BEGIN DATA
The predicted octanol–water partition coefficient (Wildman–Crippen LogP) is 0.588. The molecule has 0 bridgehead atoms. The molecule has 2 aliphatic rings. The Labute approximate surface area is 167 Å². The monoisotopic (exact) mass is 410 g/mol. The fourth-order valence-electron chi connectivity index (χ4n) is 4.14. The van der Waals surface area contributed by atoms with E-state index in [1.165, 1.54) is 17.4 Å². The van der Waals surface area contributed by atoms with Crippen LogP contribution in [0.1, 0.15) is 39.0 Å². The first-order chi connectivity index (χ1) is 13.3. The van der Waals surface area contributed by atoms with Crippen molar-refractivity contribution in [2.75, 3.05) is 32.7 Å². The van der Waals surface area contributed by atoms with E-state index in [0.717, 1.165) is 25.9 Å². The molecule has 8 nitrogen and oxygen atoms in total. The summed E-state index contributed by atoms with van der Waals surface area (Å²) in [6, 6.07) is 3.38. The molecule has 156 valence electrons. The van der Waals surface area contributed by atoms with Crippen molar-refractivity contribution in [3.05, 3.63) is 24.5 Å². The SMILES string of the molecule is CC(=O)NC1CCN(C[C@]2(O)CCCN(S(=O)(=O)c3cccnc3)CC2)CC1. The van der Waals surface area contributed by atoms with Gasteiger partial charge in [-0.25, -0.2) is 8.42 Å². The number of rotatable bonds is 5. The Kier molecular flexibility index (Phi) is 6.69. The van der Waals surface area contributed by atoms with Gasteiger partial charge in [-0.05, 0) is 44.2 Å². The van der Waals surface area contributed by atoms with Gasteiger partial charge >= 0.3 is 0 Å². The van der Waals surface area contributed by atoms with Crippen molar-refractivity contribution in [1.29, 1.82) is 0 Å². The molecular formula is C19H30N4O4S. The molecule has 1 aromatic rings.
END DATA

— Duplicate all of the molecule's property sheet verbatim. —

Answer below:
The predicted octanol–water partition coefficient (Wildman–Crippen LogP) is 0.588. The molecule has 0 bridgehead atoms. The molecule has 2 aliphatic rings. The Labute approximate surface area is 167 Å². The monoisotopic (exact) mass is 410 g/mol. The fourth-order valence-electron chi connectivity index (χ4n) is 4.14. The van der Waals surface area contributed by atoms with E-state index in [1.165, 1.54) is 17.4 Å². The van der Waals surface area contributed by atoms with Crippen LogP contribution in [0.1, 0.15) is 39.0 Å². The first-order chi connectivity index (χ1) is 13.3. The van der Waals surface area contributed by atoms with Crippen molar-refractivity contribution in [2.75, 3.05) is 32.7 Å². The van der Waals surface area contributed by atoms with E-state index in [0.717, 1.165) is 25.9 Å². The molecule has 8 nitrogen and oxygen atoms in total. The summed E-state index contributed by atoms with van der Waals surface area (Å²) in [6, 6.07) is 3.38. The molecule has 156 valence electrons. The van der Waals surface area contributed by atoms with Crippen molar-refractivity contribution in [3.05, 3.63) is 24.5 Å². The SMILES string of the molecule is CC(=O)NC1CCN(C[C@]2(O)CCCN(S(=O)(=O)c3cccnc3)CC2)CC1. The van der Waals surface area contributed by atoms with Gasteiger partial charge in [-0.25, -0.2) is 8.42 Å². The number of rotatable bonds is 5. The Kier molecular flexibility index (Phi) is 6.69. The van der Waals surface area contributed by atoms with Gasteiger partial charge in [-0.05, 0) is 44.2 Å². The van der Waals surface area contributed by atoms with Gasteiger partial charge >= 0.3 is 0 Å². The van der Waals surface area contributed by atoms with Crippen molar-refractivity contribution in [1.29, 1.82) is 0 Å². The molecular formula is C19H30N4O4S. The molecule has 1 aromatic rings.